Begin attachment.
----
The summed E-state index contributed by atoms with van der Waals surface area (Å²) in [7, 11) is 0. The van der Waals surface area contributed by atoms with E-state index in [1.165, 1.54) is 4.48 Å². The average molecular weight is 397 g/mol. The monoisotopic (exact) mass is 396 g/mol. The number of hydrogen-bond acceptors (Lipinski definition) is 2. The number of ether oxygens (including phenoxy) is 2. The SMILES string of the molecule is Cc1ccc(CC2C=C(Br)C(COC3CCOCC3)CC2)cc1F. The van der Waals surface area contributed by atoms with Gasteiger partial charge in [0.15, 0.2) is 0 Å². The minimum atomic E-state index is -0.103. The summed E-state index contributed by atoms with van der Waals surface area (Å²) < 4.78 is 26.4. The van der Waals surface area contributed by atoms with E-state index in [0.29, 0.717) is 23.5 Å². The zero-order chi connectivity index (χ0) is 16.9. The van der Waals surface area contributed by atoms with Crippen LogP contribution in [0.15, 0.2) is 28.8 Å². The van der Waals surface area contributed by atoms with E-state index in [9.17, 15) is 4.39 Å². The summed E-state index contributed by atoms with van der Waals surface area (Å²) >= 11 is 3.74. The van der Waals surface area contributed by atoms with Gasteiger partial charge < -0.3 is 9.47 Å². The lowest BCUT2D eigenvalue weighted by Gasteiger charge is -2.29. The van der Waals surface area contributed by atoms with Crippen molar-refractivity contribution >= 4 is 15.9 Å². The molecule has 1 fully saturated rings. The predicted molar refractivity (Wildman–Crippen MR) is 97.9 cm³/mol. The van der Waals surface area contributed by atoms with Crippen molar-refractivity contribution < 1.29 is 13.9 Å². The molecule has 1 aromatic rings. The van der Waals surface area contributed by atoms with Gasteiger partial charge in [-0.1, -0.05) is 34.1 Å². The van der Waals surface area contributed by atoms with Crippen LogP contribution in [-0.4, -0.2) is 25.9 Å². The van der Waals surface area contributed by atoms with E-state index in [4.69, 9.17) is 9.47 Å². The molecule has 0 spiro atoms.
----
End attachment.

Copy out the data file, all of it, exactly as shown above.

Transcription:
The summed E-state index contributed by atoms with van der Waals surface area (Å²) in [7, 11) is 0. The van der Waals surface area contributed by atoms with E-state index in [1.165, 1.54) is 4.48 Å². The average molecular weight is 397 g/mol. The monoisotopic (exact) mass is 396 g/mol. The number of hydrogen-bond acceptors (Lipinski definition) is 2. The number of ether oxygens (including phenoxy) is 2. The SMILES string of the molecule is Cc1ccc(CC2C=C(Br)C(COC3CCOCC3)CC2)cc1F. The van der Waals surface area contributed by atoms with Gasteiger partial charge in [0.15, 0.2) is 0 Å². The minimum atomic E-state index is -0.103. The summed E-state index contributed by atoms with van der Waals surface area (Å²) < 4.78 is 26.4. The van der Waals surface area contributed by atoms with E-state index in [0.29, 0.717) is 23.5 Å². The zero-order chi connectivity index (χ0) is 16.9. The van der Waals surface area contributed by atoms with Crippen LogP contribution in [0.15, 0.2) is 28.8 Å². The van der Waals surface area contributed by atoms with E-state index in [9.17, 15) is 4.39 Å². The summed E-state index contributed by atoms with van der Waals surface area (Å²) >= 11 is 3.74. The van der Waals surface area contributed by atoms with Gasteiger partial charge < -0.3 is 9.47 Å². The lowest BCUT2D eigenvalue weighted by Gasteiger charge is -2.29. The van der Waals surface area contributed by atoms with Crippen molar-refractivity contribution >= 4 is 15.9 Å². The molecule has 1 fully saturated rings. The predicted molar refractivity (Wildman–Crippen MR) is 97.9 cm³/mol. The van der Waals surface area contributed by atoms with Crippen molar-refractivity contribution < 1.29 is 13.9 Å². The molecule has 1 aromatic rings. The van der Waals surface area contributed by atoms with Gasteiger partial charge in [-0.1, -0.05) is 34.1 Å². The van der Waals surface area contributed by atoms with Crippen LogP contribution in [-0.4, -0.2) is 25.9 Å². The van der Waals surface area contributed by atoms with E-state index in [4.69, 9.17) is 9.47 Å². The molecule has 0 spiro atoms.